Engineering the future

Published:  08 July, 2011

Standfirst: Andrew Copson, managing director of Sharpak Yate, Bridgwater and Holland, argues that industry, the Government and schools must work together to revitalise the sector and bring more young people into work. Central to this is tackling the disturbing lack of understanding young people have surrounding manufacturing. 

Youth unemployment has hit a record level, with nearly one million school leavers and graduates out of work. Added to this, reports state that manufacturing, a historic employer of young people, is suffering a hangover from the recession. However the current climate offers an opportunity for a manufacturing resurgence.

Britain remains a manufacturing powerhouse, the sixth biggest in the world and makes up 15% of our economy. This is twice the size of the financial services industry, and with sectors like these struggling post-recession, opportunities arise for a manufacturing renaissance.

This could be helped along by government measures, such as the Advanced Manufacturing Review. Aimed at growing manufacturing in the UK and increasing the proportion of the workforce seeking, and capable of, a career in manufacturing, it will see government and manufacturing working together to examine which barriers stand in the way of the sector realising its full potential.

The first phase of this review will focus on the food and drink industry as a priority. As an area Sharpak operates in, we would be keen to stress that one of the underlying issues standing in the way of a manufacturing resurgence a is lack of understanding from young people of the industry and what a career within the sector entails.

This cannot come too soon, as figures reveal, only 12% of 11 to 16-year-olds currently claim to understand what a career in engineering might involve. This is a disturbing statistic; young people cannot become passionate about a career path they know nothing about, and without new blood, manufacturing as an industry will stagnate.

Alongside a lack of education, too many young people are being persuaded to enter over-subscribed professions; contributing to youth employment. The latest figures showed a record high, with more than one in five 16 to 24-year-olds out of work and a youth unemployment rate of 20.5% compared with a general unemployment rate of 7.9%.

The roots of a manufacturing renaissance in this country begin with greater education and teaching for our young people, and more access to skills and training. Schools must do more to shake off the dreary perception of design and technology, and promote the innovative and exciting elements so more opt for this subject as a GCSE. For our industry to recover and become the driving force of UK recovery we need talented engineers, but currently just 4% of undergraduates study engineering – not enough to sustain a good talent pool for industry.

James Dyson argues that the UK is no longer proud of our manufacturing heritage. We no longer wish for our children to grow up to be engineers, and we need to rediscover the power of manufacturing, its impact and contribution. It can stimulate young minds and the economy.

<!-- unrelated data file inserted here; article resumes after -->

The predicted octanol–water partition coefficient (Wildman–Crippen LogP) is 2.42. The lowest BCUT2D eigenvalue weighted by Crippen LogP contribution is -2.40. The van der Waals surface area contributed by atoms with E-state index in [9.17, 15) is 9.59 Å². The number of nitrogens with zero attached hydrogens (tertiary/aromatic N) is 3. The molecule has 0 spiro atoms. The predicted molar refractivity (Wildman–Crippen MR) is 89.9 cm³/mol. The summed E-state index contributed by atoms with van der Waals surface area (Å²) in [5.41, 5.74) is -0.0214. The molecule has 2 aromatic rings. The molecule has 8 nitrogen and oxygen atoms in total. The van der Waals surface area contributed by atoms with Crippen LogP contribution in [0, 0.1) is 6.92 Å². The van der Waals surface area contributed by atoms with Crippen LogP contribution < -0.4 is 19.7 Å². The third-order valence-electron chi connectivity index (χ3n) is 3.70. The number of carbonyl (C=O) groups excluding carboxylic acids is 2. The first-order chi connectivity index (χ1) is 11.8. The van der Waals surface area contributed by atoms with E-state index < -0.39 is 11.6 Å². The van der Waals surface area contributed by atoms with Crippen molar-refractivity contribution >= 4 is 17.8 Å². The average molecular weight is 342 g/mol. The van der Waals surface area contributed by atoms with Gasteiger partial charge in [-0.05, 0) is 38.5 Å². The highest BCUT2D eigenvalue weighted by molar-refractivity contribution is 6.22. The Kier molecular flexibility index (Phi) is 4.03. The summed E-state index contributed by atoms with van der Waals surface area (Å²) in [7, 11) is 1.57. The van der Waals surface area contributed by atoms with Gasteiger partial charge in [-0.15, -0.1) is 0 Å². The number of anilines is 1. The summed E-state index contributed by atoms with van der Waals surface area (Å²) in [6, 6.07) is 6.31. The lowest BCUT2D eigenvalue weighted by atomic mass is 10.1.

The key to this is greater education on manufacturing and engineering in schools, and what careers within these industries involves. The young are curious about how and why things work, and we need to encourage and stimulate this rather than placing so much emphasis on directing young people towards ‘professional’ careers in finance, law or medicine.

There are other practical considerations as to why the education system should do more to inform young people about a career in manufacturing. With rising tuition fees soon to come into force, and recent figures revealing that one in six graduates already regret accumulating student debts, young people need fresh career alternatives.

Our industry can play a key role in promoting new career opportunities to young people and apprenticeships are crucial to this.

At Sharpak, our established apprenticeship scheme has already benefited local youngsters. We started the scheme because we identified a shortage of good, young trainee engineers, and we also wanted to create employment and training opportunities for students in the area.

Our apprentices are still working with us and it’s been fantastic to witness them learn and develop new skills, while proving to be a real asset for our company.

Our own successful apprentices show that young people can be passionate about engineering and manufacturing. Schools must do more to bring engineering back into the class room, but our industry has a role to play in supporting this, providing those young people a place where they can learn and develop their skills through viable ‘earn as you learn’ apprenticeship options.

We are laying the foundations of economic recovery as a country – but now we must do what we can to ensure the next generation has in place the passion for engineering, the tools, and knowledge in order for them to build on this.


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